Marketing Yourself: A New Educator’s Guide to Searching for a Job

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It’s that time of year again.  You have been working in your school district and you are grappling with the decision: Do I stay or do I go?

Fitting in with a school system is no easy task.  Not everyone finds their first teaching job and says, “This is where I am going to retire in 40 years.”  It may take one or two tries to find that school system that really matches up with your values and philosophy of education.


In today’s job market, having a license may not be enough.  If you are looking for another job, you are competing with:

  • Groups of eager and fresh-faced undergrads that are finishing up their student teaching THAT JUST WANT A JOB
  • Teachers who may have a couple of years experience, but have been laid off due to budget cuts
  • Teachers like you who may just want to leave their district
  • Teachers finishing up their Master’s Degree that started directly after undergrad

There’s a lot that goes in to “Marketing Yourself” for a new position.  First step is to look!


I know it may have been a couple of years, but where do you search?  When do you search? Think back to how you got your first job.  Did you find it in the newspaper?  On a Website?  Nowadays with school systems they are more apt to post on the World Wide Web. There are a couple of different choices to choose from for search engines:

School Spring

School Spring is probably my favorite search engine to use for teaching jobs.  Most Massachusetts Districts use it, its very user friendly, and after putting a lot of effort and time into making your application, applying for jobs can be a breeze.

When you go on to the website for the first time, you make a profile.  Then you set up your application for districts to look at when you apply.  You need A LOT of information for the application: College transcripts, letters of recommendation (either uploaded by the recommender or uploaded by you), experience of teaching, MTEL results, certifications etc.  Pretty much everything your resume says, but in different sections…And then you upload your resume as well.  Once you have everything you’re ready to search.  You can personalize a search and have emails sent weekly to your inbox regarding your personalized search.

To apply for a job, you click apply, write a cover letter regarding the job, select your recommendations to be included, and boom, you’ve applied.  Your cover letter should be personalized, as this shows you actually took the time to research the district and what it has to offer.

K12 Jobspot is similar to School Spring, but different school districts use this.  It is a little bit more labor intensive than School Spring (sometimes includes essays to write) but similarly to School Spring, saves all your information so you don’t have to write everything up more than once.  The essays may change district to district, so keep that in mind when writing them.  It also might be helpful to save an essay to word, because it might show up as a question for another school district.

This site is run by the state of Massachusetts, and a good amount of jobs are posted.  Make sure you set up an ELAR (or remember your profile) when applying for jobs, as you can’t see the job openings until you are signed in.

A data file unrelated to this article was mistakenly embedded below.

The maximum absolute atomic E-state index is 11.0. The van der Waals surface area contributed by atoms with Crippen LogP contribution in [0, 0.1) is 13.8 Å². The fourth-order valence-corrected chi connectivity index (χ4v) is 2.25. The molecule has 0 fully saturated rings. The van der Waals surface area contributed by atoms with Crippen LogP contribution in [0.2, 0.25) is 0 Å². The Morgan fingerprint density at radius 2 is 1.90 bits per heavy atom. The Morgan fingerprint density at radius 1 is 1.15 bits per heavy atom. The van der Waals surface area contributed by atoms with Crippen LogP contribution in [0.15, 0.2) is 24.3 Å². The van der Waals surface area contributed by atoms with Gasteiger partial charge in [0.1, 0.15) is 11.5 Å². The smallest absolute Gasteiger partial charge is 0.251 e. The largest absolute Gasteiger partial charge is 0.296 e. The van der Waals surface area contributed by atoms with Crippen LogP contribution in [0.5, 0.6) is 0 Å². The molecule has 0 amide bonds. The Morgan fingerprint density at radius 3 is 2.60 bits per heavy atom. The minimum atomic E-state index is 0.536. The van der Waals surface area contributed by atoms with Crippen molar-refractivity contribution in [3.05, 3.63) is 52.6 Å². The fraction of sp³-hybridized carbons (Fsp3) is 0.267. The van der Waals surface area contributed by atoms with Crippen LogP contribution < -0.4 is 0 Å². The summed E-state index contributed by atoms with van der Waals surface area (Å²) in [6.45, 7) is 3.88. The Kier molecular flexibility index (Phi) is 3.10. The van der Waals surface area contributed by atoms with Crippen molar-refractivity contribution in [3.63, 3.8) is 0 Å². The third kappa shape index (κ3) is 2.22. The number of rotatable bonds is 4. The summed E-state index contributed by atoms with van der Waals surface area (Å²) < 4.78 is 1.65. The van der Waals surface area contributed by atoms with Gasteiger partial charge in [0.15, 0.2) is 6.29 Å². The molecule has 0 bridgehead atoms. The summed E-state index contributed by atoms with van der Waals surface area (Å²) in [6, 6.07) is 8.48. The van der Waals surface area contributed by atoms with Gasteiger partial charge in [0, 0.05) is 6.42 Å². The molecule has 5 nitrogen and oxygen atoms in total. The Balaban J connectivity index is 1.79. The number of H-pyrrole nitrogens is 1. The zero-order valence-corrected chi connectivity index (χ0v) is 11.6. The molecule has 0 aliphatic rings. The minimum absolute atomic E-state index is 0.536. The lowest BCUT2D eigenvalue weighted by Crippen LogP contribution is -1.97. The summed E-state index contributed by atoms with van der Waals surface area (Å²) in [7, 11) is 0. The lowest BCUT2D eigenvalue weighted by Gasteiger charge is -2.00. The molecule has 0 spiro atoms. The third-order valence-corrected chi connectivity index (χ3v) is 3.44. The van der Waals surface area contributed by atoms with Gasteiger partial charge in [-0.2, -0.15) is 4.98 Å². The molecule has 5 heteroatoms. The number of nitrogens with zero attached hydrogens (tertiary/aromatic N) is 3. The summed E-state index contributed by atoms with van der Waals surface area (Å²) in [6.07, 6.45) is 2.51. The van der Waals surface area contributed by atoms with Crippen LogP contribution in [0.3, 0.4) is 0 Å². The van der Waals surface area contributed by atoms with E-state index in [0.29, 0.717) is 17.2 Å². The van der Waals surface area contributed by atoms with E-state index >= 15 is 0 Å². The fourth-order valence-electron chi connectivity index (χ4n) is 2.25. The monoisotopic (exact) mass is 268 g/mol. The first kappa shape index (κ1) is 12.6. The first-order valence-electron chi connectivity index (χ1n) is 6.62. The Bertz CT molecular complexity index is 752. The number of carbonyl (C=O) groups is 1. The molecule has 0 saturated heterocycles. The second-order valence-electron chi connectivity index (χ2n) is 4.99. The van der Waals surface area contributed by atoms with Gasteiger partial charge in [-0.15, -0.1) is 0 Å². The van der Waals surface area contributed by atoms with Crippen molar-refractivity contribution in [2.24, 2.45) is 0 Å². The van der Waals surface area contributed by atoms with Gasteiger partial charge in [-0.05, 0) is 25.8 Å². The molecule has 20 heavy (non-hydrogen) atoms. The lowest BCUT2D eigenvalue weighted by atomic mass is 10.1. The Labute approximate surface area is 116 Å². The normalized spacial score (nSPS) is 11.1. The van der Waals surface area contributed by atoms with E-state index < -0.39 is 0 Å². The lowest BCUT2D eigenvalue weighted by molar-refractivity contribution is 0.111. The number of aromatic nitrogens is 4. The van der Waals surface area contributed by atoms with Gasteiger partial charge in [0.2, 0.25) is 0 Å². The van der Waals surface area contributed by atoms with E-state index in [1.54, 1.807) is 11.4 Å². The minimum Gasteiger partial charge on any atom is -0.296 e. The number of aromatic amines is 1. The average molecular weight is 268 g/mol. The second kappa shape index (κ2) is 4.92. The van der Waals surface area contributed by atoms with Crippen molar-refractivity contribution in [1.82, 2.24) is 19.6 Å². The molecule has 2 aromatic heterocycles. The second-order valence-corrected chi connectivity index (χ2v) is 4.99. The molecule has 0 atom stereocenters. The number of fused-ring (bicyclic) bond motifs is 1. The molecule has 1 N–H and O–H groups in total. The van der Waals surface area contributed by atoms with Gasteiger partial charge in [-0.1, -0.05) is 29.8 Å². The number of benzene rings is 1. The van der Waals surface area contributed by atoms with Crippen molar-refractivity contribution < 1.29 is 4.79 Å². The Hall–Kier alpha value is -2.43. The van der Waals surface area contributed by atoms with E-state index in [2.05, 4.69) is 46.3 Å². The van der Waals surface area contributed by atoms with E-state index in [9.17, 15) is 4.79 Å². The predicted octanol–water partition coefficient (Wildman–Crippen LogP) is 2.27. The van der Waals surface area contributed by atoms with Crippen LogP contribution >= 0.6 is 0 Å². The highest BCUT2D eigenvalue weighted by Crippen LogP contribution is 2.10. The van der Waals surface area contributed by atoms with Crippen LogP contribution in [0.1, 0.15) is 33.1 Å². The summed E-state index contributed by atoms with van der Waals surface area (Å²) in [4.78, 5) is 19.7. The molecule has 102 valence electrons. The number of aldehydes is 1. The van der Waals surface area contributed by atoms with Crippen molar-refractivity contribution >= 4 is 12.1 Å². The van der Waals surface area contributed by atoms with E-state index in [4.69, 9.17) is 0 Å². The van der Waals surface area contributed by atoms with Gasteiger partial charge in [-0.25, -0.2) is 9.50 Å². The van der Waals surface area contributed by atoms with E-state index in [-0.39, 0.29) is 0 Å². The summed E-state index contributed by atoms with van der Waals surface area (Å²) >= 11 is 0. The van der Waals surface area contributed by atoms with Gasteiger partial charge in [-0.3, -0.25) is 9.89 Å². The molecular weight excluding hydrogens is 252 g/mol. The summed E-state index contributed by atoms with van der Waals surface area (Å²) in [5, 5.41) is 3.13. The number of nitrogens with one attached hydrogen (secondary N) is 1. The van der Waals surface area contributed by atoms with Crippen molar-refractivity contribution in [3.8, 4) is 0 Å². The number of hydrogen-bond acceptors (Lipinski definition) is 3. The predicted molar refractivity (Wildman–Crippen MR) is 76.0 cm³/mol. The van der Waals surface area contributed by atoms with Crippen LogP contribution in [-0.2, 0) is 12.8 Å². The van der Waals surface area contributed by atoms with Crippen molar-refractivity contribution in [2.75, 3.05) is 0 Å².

When you first find the jobs page, it asks that you log in, but you do not have to be a member to view the open job list.  This list is again, only for Massachusetts.  This is a site where it may be possible that you need to apply elsewhere or send your information elsewhere, not necessarily through the site. or

It may be possible you are taking the private school approach, and there’s a website for that.  AISNE is the Association for Independent Schools of New England.  They have many opportunities that also go beyond teaching duties as well.  Many of the independent schools are located in the New England area, so it is not too far.  Carney Sandoe and Associates is a little bit different.  You work with a team for placement, kind of related to a temp agency.  They work with employers and prospective job companies to find the right matches for the private school. They’re kind of like mediators of private schools.

Other Job Search Engines:


These sites periodically have job openings in the k-12 market.  This can be helpful, and it may be possible districts will use these sites over others, possibly for cost purposes.

For jobs in higher education, check out:


In education, networking is key.  Do you know someone who is in education?  Teachers? Professors? Coaches?  Any connection is some connection.  It is possible they know what jobs are going to be available before they are posted.  They can also put in a good word with someone so your resume climbs to the top of the list.  Sounds crazy, but connections can be important in getting a new job.  For example, I had a co-worker who got hired in another district, and she was able to put in a good word for me with the principal so I was interviewed and offered a job within three days.  They went looking through my application of 100 other applicants.  Personal connections can be very helpful.

Even though it is the summer, many districts do not rest until positions are filled.  So look now!  There are hundreds of positions posted everyday.  Positions will close and open up as the summer goes on, so do not be afraid to check often.  The sooner your application is in, the better.


Post written by New Member Committee member Erinne Wortham.

You can follow Erinne on Twitter: @SciencewithMsW

Follow MTA New Members on Twitter: @MTANewMembers and find us on Facebook!


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